But more about “Riddle”; she has some things to offer that her older sister doesn’t, besides her larger size. The protagonists in “Riddle” are much younger, in their twenties, which makes them a bit livelier. (Although Bill and Olivia certainly showed the world that couples in their sixties and seventies can still act like “twenty-year olds”. Similar to “View”, Kort Eriksen has been accused and convicted of murder. Grace Donahue, the new girl temporarily in the town of Riddle, believes in him. Unlike “View” there are more murders; a lot more murders. The plot twists and turns and as new characters are introduced, suspicion will undoubtedly shift from one to another.
The subplot of this book also addresses an injustice. You see, Kort, a First Nations (Native American), was illegally adopted by a couple who turned out to be abusive. He is never accepted in Riddle due to his heritage. This is actually something that has happened to many First Nations children. In fact I address this in the forward to the book.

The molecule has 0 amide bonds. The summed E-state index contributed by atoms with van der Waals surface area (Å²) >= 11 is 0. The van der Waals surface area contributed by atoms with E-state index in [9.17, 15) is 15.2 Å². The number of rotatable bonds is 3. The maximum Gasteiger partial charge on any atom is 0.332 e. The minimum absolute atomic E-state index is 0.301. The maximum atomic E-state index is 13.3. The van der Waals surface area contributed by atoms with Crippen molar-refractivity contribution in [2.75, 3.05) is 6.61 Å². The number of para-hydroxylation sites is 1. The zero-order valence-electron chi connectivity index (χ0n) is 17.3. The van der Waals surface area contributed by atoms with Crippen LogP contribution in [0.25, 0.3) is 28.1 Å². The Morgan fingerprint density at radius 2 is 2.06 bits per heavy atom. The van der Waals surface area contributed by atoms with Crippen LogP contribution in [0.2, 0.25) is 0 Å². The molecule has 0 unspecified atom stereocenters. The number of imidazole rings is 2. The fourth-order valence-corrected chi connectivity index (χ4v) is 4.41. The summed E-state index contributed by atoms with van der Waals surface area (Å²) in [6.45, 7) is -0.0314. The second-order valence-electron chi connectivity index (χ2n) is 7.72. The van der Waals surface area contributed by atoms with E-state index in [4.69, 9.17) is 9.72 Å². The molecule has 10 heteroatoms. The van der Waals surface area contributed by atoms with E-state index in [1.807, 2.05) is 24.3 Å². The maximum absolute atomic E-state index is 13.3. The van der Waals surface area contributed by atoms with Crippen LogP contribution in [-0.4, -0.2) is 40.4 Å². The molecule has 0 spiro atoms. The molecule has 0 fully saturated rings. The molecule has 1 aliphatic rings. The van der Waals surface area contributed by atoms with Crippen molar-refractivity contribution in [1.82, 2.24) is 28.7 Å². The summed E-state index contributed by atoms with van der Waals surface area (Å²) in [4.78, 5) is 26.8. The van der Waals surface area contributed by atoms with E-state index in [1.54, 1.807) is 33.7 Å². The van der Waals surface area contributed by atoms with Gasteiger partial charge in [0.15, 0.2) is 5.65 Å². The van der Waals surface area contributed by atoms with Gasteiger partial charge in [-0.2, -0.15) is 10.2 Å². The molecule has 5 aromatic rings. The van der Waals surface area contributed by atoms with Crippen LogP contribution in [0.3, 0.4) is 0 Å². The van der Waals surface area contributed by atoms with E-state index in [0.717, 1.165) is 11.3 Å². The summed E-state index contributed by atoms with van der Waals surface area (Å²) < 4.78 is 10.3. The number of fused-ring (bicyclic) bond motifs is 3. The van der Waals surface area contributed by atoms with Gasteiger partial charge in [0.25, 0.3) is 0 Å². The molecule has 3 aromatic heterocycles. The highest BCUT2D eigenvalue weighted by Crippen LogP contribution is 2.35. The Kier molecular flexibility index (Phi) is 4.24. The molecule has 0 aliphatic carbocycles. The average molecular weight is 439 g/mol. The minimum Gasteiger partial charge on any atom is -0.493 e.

The developing relationship between Kort and Grace has a few twists of its own. Of course there are others in the town as well. There are enough players to make you wonder who is a bad guy and who is a good guy. But there are not so many you lose track. Just when you think you have it all figured out, well, bingo. Here you go again!
I hope you will check out “Riddle”. I know you will find it entertaining and exciting. If you enjoy a good mystery thriller with enough romance thrown in to make you tingle, then this is the book for you.
Check out the trailer to get a real feel for the story and the characters. They are waiting for you in “Riddle”. Step into town and meet them. But be careful, not everyone is what he or she seems to be.